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Danske Bank hit with $2B fraud penalty

The settlement resolves allegations that fraudulent bank policies gave Russian companies and other foreign entities access to U.S. banks.

MANHATTAN (CN) — Resolving a fraud investigation with a commitment to pay $2 billion, Denmark’s biggest bank admitted Tuesday that it lied to American banks about its customers and anti-money laundering controls. 

Danske Bank duped foreign customers into business agreements by promising that they could transfer large amounts of money through Danske Bank Estonia “with very little, if any, oversight or scrutiny,” according to the criminal information filed in the Southern District of New York. 

Federal agents say clients paid consulting fees to have bank employees help them set up accounts for shell companies with the goal of hiding the true nature of customers’ transactions. Inadequate and ineffective compliance rules further enabled that process.

These lapses allowed customers from Russia and other countries gained access to the U.S. banking system. The Department of Justice says Danske Bank Estonia allowed them to open accounts without sending opening documents. Unregulated money-service businesses would otherwise not be able to open accounts without due diligence from the bank or a “know your customer” review.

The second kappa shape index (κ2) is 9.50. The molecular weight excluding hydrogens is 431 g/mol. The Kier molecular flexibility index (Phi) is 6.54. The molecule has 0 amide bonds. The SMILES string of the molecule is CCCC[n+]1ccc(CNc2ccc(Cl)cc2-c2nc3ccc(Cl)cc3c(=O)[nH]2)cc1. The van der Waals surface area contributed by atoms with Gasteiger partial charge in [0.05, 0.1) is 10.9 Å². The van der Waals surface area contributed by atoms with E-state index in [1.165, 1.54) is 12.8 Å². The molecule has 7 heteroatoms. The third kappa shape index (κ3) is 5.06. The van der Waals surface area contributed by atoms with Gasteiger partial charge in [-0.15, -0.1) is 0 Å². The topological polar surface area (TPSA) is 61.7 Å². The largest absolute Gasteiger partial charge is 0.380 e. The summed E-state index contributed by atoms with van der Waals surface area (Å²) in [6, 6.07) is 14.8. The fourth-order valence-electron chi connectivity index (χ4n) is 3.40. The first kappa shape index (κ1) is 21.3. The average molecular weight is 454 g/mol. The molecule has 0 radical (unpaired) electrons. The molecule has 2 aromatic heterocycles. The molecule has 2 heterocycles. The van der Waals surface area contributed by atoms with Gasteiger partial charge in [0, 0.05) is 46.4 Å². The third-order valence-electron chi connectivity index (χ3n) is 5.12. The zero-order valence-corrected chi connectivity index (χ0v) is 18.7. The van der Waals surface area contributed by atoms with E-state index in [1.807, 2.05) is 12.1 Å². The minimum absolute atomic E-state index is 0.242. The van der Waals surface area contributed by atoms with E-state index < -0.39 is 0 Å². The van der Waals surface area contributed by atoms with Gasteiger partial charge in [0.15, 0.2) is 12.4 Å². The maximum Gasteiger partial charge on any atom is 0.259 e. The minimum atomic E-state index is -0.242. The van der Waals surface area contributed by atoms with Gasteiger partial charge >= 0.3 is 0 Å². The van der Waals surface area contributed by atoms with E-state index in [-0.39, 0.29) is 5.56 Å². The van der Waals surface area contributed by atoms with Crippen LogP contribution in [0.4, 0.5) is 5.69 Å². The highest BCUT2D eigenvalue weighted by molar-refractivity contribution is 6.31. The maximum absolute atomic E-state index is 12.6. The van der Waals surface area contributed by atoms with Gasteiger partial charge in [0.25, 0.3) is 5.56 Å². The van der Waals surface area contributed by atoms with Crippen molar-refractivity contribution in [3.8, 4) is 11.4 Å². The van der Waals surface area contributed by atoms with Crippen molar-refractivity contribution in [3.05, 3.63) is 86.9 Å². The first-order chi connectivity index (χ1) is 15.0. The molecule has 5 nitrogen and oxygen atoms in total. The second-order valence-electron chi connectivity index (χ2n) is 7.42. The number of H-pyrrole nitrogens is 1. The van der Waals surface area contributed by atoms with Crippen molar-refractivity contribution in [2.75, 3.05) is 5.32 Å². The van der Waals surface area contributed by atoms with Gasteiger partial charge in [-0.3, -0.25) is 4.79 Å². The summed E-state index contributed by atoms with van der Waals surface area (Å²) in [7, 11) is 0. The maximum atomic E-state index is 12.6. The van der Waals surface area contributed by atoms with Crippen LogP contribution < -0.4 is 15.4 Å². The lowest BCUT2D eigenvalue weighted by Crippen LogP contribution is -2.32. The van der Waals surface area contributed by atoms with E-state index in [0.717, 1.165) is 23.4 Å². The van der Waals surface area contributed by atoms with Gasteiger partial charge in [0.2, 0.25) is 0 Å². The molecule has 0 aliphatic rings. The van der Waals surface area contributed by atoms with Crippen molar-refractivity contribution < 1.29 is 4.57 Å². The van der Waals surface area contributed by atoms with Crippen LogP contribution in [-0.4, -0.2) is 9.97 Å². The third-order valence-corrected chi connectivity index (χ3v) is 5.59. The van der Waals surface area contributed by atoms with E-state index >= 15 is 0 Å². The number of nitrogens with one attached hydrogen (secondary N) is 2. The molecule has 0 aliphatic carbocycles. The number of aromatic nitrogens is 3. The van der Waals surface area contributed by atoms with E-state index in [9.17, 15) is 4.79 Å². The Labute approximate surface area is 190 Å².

The Estonian subsidiary processed $160 billion through U.S. banks on behalf of those foreign customers. Danske Bank pleaded guilty to one count of conspiracy to commit bank fraud. 

“Danske Bank, the largest bank in Denmark, deliberately disregarded U.S. law of which it is well aware, facilitated the laundering of criminal and suspicious proceeds through the United States, and placed the U.S. financial network at risk, all in the name of its bottom line,” U.S. Attorney Damian Williams for the Southern District of New York said in a statement Tuesday. “The bank is now being held to account … If you want to use the U.S. financial system, you must play by the rules.”

Danske Bank said it has cooperated since American authorities first approached it. 

“We offer our unreserved apology and take full responsibility for the unacceptable failures and misconduct of the past, which have no place at Danske Bank today,” Martin Blessing, chairman of the bank’s board of directors, said in a statement. “We have learnt from our mistakes and we have taken the steps necessary to ensure that Danske Bank has robust measures in place to do everything possible to prevent these failures taking place again.” 

Federal agents say the bank knew of the fraud by at least February 2014 thanks to internal audits, regulators and an internal whistleblower. 

In early 2018, Dutch media outlets cited an insider who reported that family members of Russian President Vladmir Putin and the country’s spy agency were using Danske Bank Estonia to launder money. The bank’s leaders knew "of far more serious conditions than previously stated," according to a leaked internal report. 

Danske Bank says it has strengthened its control procedures following the fraud resolution. 

The U.S. Securities and Exchange Commission reached a separate agreement with Danske Bank on Tuesday under a related investigation. This deal involves a $413 million payment from the bank, an amount that includes a civil penalty and disgorgement of profits.

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